Banfield training focuses on suicide awareness, prevention

The ASK program is designed to help veterinary professionals recognize and address emotional distress in themselves and others

The veterinary suicide crisis is top of mind for many in the animal health industry, and the latest initiative from Banfield Pet Hospital hopes to combat this issue head-on.

Coinciding with National Suicide Prevention Awareness Month, the ASK (Assess, Support, Know) training program was announced at Banfield’s 18th annual Pet Healthcare Industry Summit in Portland, Ore. The program was created specifically for veterinary professionals to help them identify instances of emotional distress and suicidal thoughts in themselves and others, as well as provide tools on how to address these concerns.

“At Banfield, delivering high-quality preventive pet care is a top priority, but just as important is extending that same preventive care to our people,” says company president, Brian Garish. “As a practice, we are proactively prioritizing mental health and well-being resources, such as ASK, because we take seriously our responsibility to create meaningful change and make a positive impact on society, today and tomorrow.”

Banfield announced it will do the following by Jan. 6, 2020:

  • facilitate interactive mental health and well-being training at all its hospitals nationwide; and
  • offer ASK training as a free resource for the entire veterinary profession and all U.S. veterinary colleges.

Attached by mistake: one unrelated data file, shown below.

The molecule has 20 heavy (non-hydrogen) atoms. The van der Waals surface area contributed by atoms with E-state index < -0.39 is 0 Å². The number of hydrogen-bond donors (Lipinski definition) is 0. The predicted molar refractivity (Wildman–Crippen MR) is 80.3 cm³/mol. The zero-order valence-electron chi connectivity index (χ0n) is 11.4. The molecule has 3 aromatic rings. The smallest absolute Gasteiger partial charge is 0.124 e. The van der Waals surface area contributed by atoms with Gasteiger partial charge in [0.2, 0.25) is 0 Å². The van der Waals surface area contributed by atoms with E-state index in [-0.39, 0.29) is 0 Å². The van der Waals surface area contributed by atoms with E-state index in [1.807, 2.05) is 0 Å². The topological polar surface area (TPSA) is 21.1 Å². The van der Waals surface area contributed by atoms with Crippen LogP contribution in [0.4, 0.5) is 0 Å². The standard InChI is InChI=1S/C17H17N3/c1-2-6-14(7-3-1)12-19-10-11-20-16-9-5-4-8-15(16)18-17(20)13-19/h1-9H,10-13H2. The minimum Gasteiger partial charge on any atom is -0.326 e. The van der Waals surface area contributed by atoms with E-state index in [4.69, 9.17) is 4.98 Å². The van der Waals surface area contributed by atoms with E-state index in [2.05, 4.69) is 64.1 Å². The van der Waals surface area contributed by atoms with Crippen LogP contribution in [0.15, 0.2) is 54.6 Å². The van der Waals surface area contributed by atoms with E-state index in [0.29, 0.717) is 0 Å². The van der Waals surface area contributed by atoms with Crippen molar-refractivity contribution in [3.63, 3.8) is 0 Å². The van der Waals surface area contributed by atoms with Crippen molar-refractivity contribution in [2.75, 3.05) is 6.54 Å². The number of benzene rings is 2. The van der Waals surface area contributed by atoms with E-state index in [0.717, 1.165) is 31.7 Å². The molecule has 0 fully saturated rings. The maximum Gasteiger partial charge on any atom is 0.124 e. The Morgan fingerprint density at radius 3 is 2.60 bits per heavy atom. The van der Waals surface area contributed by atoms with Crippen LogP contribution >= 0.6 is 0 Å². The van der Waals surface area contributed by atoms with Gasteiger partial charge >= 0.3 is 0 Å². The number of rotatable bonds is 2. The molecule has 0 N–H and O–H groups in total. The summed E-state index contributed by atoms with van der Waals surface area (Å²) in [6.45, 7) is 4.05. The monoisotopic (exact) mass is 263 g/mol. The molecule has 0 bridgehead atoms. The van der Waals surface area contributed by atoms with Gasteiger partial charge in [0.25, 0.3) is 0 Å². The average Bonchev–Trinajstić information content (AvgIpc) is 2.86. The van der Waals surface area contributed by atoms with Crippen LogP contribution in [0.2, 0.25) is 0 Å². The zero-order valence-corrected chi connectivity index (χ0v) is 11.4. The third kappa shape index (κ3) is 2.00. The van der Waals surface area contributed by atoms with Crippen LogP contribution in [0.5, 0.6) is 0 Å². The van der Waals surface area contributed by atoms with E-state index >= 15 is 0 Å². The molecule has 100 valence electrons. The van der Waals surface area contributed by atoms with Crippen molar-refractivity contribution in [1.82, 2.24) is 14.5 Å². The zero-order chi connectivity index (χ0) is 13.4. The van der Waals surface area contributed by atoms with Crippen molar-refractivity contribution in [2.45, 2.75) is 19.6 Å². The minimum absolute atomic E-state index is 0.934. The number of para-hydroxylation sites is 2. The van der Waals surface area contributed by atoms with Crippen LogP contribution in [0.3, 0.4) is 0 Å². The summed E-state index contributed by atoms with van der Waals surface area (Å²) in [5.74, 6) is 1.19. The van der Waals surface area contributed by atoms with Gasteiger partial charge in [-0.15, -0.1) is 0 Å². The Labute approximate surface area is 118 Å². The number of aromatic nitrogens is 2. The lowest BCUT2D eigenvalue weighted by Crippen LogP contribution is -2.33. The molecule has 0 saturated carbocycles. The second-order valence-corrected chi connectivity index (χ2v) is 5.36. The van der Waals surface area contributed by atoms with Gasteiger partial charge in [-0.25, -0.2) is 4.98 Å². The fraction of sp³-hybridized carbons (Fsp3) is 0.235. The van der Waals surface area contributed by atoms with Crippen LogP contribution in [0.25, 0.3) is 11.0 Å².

ASK has received support from the American Foundation for Suicide Prevention (AFSP), with the group saying the program could potentially facilitate important conversations and, ultimately, save lives.

“At AFSP, our mission is to save lives and bring hope to those affected by suicide,” says Maggie Mortali, the group’s senior program director. “We commend Banfield Pet Hospital for its efforts to educate and raise awareness among high-risk communities like veterinary professionals, and for providing mental health tools and suicide prevention resources that enable people to support each other in difficult times.”

Further, ASK complements existing resources offered by the American Veterinary Medical Association (AVMA).

“Banfield’s efforts complement existing resources like QPR Suicide Prevention, giving veterinary professionals additional resources to have meaningful conversations and expand safety nets within hospitals, veterinary schools, and beyond,” says AVMA president John Howe, DVM.

Banfield says it plans to invest more than $3 million in mental health resources and tools by the end of next year.

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